Lido’s stETH Token Expands to Layer 2 Networks Optimism and Arbitrum

Users of Ethereum’s quicker, cheaper layer 2 networks will have access to the wrapped staked ETH (wstETH) token.

AccessTimeIconOct 6, 2022 at 8:50 p.m. UTC
Updated Oct 7, 2022 at 3:58 p.m. UTC
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Lido, the leading liquid staking system on Ethereum, said Thursday it will support a wrapped version of its popular staked ether (stETH) token to Ethereum layer 2 networks Arbitrum and Optimism.

Each stETH token represents an ether (ETH) token staked with Ethereum’s network, meaning it helps to secure the network in exchange for rewards. stETH, which has a market cap near $5 billion, trades around the price of ETH and has become an extremely popular asset in Ethereum’s budding decentralized finance (DeFi) scene.

Arbitrum and Optimism allow users to transact in the Ethereum ecosystem without falling prey to the network’s historically high fees and slow speeds. These so-called optimistic rollups process transactions on networks separate from Ethereum’s congested main chain, bundle those transactions up and pass them back to Ethereum where they are added to its ledger.

Over $3 billion worth of cryptocurrency was circulating on Arbirtrum and Optimism’s networks at press time according to DefiLlama. Now, users of these faster and cheaper Ethereum sister networks will have access to wrapped staked ETH (wstETH), a “wrapped” version of stETH that has been bridged over from Ethereum.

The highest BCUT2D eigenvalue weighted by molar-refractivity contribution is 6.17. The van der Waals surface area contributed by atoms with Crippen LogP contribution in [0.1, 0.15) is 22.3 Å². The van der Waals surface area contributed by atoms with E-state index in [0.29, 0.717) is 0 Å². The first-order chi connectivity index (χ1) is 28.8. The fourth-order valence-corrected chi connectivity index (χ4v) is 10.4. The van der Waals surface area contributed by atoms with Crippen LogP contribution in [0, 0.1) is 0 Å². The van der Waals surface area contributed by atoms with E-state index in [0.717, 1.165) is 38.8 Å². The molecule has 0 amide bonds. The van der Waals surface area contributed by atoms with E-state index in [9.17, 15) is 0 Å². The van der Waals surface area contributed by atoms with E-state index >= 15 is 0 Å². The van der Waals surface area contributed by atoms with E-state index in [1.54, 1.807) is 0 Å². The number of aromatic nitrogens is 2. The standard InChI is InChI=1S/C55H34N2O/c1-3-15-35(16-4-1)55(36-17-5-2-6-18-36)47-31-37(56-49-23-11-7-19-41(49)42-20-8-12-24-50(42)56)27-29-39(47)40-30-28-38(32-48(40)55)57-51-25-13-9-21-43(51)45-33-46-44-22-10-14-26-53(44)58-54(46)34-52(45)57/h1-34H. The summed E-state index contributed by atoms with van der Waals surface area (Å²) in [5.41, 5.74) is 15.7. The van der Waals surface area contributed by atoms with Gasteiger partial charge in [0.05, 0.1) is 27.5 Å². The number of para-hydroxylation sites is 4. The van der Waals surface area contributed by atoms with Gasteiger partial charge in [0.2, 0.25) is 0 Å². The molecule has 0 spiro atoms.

What is staked ether?

Ethereum, the largest blockchain network behind Bitcoin, moved last month to a new “proof-of-stake” system with a major upgrade dubbed “the Merge.” The new system ditched cryptocurrency mining in favor of staking, where users lock up ether (ETH), Ethereum's native token.

Today, staking ether means sending it to an address on the Ethereum network where it accrues rewards but cannot be withdrawn. Staked ether (stETH) will remain impossible to withdraw until a network upgrade – expected sometime next year.

Users wishing to participate in staking without losing liquidity have turned to liquid staking solutions like Lido, which take their ETH, stake it, and give them a stETH token in return. This token tends to trade around the price of ETH on the open market; it will eventually be exchangeable 1:1 for ETH once the network allows stakes to be withdrawn.

Exchanges such as Coinbase and Kraken have replicated the Lido playbook but their staked ETH offerings are nowhere near as popular.

Nearly $1 billion stETH sits in liquidity pools on the major decentralized exchange platform Curve, and the asset is used widely by borrowers, lenders and traders who view it as a convenient way to easily stake Ethereum (and earn interest for doing so) without losing the ability to buy and sell their tokens.

Currently, Lido – which spreads user deposits between several different validator partners – holds around 29% of all staked ETH. Staked ETH represents control of Ethereum’s security apparatus, so the high concentration of stake with Lido has led to concerns around centralization.

Wrapping tokens, moreover, comes with risks. Bridge systems like the one being used to transfer stETH from Ethereum to Arbitrum and Optimism have, in the past, been the victim of major exploits, including a recent $190 million attack on the Nomad token bridge.

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Sam Kessler

Sam is CoinDesk's deputy managing editor for tech and protocols. He reports on decentralized technology, infrastructure and governance. He owns ETH and BTC.


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